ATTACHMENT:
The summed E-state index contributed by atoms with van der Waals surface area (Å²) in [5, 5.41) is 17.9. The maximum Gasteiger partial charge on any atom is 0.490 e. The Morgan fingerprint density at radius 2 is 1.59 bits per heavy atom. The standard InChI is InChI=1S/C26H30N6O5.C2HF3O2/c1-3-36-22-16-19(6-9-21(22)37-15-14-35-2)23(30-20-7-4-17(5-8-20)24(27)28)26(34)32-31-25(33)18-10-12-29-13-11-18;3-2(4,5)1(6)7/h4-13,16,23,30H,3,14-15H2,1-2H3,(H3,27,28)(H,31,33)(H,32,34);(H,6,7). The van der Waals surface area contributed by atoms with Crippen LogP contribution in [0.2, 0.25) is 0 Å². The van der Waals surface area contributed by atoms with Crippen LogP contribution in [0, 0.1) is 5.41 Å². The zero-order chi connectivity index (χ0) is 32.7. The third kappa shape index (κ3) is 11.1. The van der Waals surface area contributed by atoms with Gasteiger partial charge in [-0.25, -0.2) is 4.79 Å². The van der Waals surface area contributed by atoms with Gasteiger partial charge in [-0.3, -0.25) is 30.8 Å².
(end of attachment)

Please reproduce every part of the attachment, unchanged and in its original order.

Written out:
The summed E-state index contributed by atoms with van der Waals surface area (Å²) in [5, 5.41) is 17.9. The maximum Gasteiger partial charge on any atom is 0.490 e. The Morgan fingerprint density at radius 2 is 1.59 bits per heavy atom. The standard InChI is InChI=1S/C26H30N6O5.C2HF3O2/c1-3-36-22-16-19(6-9-21(22)37-15-14-35-2)23(30-20-7-4-17(5-8-20)24(27)28)26(34)32-31-25(33)18-10-12-29-13-11-18;3-2(4,5)1(6)7/h4-13,16,23,30H,3,14-15H2,1-2H3,(H3,27,28)(H,31,33)(H,32,34);(H,6,7). The van der Waals surface area contributed by atoms with Crippen LogP contribution in [0.2, 0.25) is 0 Å². The van der Waals surface area contributed by atoms with Crippen LogP contribution in [0, 0.1) is 5.41 Å². The zero-order chi connectivity index (χ0) is 32.7. The third kappa shape index (κ3) is 11.1. The van der Waals surface area contributed by atoms with Gasteiger partial charge in [-0.25, -0.2) is 4.79 Å². The van der Waals surface area contributed by atoms with Gasteiger partial charge in [-0.3, -0.25) is 30.8 Å².